Weather and Festivals

Temperatures range from 80-90 Fahrenheit/26-31 Celsius and remain steady throughout the year. Fitting attire would include sandals, loose shirts, and flowing garments. However, due to Christianity and Islam being the major religions, clothing that goes above the knee is rarely spotted. Therefore, due to the arrival of the cooler North-East trade wind, the best time to visit Lagos would be during the Christmas holidays, especially if you prefer sunshine to December snow. Christmas is characterized by food, fireworks, dances, and the public holidays are Christmas Eve, Christmas day, Boxing Day, New Year’s Eve and New Year’s Day. For lovers of the Afrobeat genre, consider attending concerts by Wizkid, Burnaboy, Yemi Alade, Tiwa Savage and many more. All the aforementioned artists featured on Beyoncé’s The Gift album and are veterans in their craft.

Pick up a novel as a souvenir

As stated by UNICEF, “Nigeria is Africa’s most populated country and with an estimated 130 million inhabitants, one in every five Africans is a Nigerian.” Therefore, while browsing some of the Lagos bookstores, consider purchasing books by some of our famous writers. These include Chinua Achebe (the author of Things Fall Apart), Chimamanda Ngozi Adichie (author of APurple Hibiscus. Half of a Yellow Sun, Americanah, We Should All Be Feminists, and was featured in Beyoncé’s song Flawless) and Wole Soyinka (a Nobel Literature Prize Laureate).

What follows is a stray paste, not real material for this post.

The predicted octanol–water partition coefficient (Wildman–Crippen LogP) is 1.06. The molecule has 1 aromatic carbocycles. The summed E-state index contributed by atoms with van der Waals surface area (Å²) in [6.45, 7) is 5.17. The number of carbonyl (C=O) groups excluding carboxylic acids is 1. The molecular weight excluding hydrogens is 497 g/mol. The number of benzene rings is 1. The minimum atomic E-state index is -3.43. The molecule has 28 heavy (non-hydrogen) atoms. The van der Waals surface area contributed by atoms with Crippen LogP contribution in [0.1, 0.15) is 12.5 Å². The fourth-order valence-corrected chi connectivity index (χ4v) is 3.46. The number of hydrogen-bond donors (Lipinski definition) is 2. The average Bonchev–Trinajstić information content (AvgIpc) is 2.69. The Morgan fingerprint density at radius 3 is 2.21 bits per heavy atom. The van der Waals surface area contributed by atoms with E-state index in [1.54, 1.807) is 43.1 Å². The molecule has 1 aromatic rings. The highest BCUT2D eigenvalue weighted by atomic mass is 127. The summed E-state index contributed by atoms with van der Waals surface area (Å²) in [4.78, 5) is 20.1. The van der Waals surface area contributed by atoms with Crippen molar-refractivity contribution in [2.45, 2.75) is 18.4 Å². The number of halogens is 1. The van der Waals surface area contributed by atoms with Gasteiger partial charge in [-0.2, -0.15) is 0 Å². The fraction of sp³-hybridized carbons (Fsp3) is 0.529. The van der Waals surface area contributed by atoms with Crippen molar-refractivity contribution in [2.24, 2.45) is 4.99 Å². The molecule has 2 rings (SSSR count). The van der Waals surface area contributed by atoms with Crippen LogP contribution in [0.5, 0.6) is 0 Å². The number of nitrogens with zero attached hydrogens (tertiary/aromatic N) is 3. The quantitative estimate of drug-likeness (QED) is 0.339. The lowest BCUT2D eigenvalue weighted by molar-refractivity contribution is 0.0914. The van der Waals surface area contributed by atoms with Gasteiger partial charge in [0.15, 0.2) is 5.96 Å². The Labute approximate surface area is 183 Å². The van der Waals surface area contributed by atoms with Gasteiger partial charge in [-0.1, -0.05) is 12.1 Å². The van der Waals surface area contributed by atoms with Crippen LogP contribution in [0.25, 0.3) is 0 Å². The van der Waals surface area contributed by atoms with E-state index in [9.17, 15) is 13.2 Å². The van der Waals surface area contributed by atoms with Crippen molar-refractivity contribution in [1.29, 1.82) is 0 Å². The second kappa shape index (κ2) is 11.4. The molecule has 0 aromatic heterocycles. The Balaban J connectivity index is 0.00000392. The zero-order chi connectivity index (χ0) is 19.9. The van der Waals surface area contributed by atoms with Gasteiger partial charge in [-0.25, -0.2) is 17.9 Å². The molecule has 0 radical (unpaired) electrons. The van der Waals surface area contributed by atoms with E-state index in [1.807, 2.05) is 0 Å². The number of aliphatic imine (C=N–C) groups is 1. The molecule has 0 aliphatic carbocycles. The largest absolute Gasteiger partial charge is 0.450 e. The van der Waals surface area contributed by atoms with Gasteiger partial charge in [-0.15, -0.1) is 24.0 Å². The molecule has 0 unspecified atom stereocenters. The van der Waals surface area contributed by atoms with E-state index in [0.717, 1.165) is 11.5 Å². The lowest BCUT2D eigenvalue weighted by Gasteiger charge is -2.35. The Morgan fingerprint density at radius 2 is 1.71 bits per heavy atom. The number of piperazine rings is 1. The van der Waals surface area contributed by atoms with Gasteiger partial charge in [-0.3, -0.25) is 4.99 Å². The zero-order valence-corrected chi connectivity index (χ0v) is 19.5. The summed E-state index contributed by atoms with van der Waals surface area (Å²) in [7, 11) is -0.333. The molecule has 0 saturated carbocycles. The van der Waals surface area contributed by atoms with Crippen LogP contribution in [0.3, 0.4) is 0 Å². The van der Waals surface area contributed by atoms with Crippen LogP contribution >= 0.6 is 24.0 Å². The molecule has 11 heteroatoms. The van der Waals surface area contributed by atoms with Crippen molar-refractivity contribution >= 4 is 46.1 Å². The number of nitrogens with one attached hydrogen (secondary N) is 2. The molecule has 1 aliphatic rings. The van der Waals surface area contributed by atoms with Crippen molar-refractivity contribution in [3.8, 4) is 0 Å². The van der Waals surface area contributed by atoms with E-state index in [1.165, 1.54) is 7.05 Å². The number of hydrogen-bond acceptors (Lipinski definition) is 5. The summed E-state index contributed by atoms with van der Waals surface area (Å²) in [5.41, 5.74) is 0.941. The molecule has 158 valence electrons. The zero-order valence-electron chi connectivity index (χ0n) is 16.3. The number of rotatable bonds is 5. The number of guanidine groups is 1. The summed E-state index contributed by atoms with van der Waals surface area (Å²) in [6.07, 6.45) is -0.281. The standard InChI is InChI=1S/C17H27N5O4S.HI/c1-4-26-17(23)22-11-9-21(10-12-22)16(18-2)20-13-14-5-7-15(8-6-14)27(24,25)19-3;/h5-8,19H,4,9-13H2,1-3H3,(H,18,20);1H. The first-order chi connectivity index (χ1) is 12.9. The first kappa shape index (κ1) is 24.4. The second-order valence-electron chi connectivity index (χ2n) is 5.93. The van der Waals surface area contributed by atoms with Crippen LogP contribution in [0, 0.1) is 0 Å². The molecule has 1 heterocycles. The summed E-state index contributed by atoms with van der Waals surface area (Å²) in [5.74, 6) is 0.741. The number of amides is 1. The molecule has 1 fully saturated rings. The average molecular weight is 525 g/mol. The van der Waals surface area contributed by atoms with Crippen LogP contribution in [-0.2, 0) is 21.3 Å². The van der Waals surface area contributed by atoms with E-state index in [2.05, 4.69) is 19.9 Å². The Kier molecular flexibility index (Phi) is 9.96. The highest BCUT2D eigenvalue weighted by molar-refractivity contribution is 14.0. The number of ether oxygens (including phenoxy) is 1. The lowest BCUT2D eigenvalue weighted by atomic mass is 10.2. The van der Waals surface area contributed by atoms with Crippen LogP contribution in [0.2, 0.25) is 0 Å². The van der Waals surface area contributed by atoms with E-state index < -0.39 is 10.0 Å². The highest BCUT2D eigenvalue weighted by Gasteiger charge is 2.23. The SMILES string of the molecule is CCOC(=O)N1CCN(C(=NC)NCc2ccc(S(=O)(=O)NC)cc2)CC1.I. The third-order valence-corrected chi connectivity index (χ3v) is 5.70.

Places to visit

Places to visit in Lagos would include Victoria Island, Lekki, Ikeja, and Surulere. With multiple hotels located both on the mainland and island, there are a myriad of options for you to stay regardless of your budget. In addition, popular tourist attractions are Elegushi Beach, The MUSON center, The Bazaar market that spans an entire city fondly referred to as “Eko,” The National Theatre, and of course the many concerts, plays, and events that go on daily.

Lagos Cuisine